Van Jones is the founder and president of Green for All. An internationally acclaimed and award-winning activist, he is a Senior Fellow at the Center for American Progress. In this passionate, visionary, and hopeful work, Jones envisages a thriving green collar economy which provides millions of new jobs for unemployed people and puts the brakes on the burning of dirty fossil fuels which threaten to cook the Earth. In a chapter titled "Reality Check," he points out that there is already a growing green economy afoot in the United States which needs more funding even as the government continues to give billions of dollars in subsides to oil and coal companies. In 2006, renewable energy and energy-efficiency technologies generated 8.5 million new jobs, nearly $970 billion in revenue and more than $100 billion in industry profits. It is Jones's contention that the American generation currently in power needs to retrofit, reboot, and reenergize the nation — to rescue and reinvent the economy and create a fully clean and renewable system.

The author defines a green-collar job as a family-supporting, career-track job that directly contributes to preserving or enhancing environmental quality. These jobs are in the growing industries that are helping us "kick the oil habit, curb greenhouse gas emissions, eliminate toxins and protect natural systems. Today, green-collar workers are installing solar panels, retrofitting buildings to make them more efficient, refining waste oil into biodiesel, erecting wind farms, repairing hybrid cars, building green rooftops, planting trees, constructing transit lines, and so much more."

All of these projects will help to stem the tide of environmental destruction. Jones outlines three waves of environmentalism as conservation, regulation, and investment and warns against the dangers of "eco-apartheid" where ecological "haves" toy with eating organic food and installing solar panels while ecological "have-nots" try to survive in large cities drenched in pollution, toxic chemicals, and rampant disease. Eco-equity demands that all share in the benefits of our transition to a green economy. We all need to learn to reverence the creation. Jones moves on to a description of a "Green Growth Alliance" (labor, social justice activists, environmentalists, students, and faith organizations) that must band together to change the face of politics in America. He then identifies pioneers in energy, food, waste, water, and transportation who are already demonstrating green pathways to prosperity. Jones concludes with specific government policies that are needed to support the growing green economy. He quotes Paul Hawken:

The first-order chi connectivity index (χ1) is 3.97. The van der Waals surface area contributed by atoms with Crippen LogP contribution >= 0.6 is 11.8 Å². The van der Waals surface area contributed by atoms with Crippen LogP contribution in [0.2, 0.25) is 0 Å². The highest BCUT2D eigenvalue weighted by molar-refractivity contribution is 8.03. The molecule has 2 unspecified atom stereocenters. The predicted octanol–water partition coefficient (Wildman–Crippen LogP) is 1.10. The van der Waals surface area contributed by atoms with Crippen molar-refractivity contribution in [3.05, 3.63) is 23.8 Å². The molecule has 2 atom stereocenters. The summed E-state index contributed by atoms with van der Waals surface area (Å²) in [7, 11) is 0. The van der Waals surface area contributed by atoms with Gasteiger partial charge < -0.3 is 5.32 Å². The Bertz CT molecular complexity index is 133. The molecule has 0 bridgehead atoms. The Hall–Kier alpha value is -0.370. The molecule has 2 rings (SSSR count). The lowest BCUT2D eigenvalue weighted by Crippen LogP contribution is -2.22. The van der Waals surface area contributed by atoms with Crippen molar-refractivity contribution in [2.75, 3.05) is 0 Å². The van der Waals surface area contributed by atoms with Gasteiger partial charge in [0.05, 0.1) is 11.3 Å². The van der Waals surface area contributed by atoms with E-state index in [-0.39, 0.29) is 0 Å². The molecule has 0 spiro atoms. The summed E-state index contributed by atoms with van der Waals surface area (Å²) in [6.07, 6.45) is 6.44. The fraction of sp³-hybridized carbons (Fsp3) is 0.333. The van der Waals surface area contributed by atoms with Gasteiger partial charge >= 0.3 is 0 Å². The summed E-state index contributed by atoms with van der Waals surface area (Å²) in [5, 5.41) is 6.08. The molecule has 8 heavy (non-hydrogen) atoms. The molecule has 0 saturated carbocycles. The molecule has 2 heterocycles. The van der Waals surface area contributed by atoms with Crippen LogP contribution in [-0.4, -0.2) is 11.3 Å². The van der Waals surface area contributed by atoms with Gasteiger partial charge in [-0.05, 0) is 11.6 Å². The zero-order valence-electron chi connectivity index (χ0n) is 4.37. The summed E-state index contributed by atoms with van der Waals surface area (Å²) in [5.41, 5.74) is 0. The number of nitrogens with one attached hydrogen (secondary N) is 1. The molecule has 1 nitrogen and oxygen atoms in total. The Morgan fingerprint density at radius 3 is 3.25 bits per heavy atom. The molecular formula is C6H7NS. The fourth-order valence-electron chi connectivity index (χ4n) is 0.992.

"Healing the wounds of the earth and its people does not require saintliness or a political party, only gumption and persistence. It is not a liberal or conservative activity; it is a sacred act."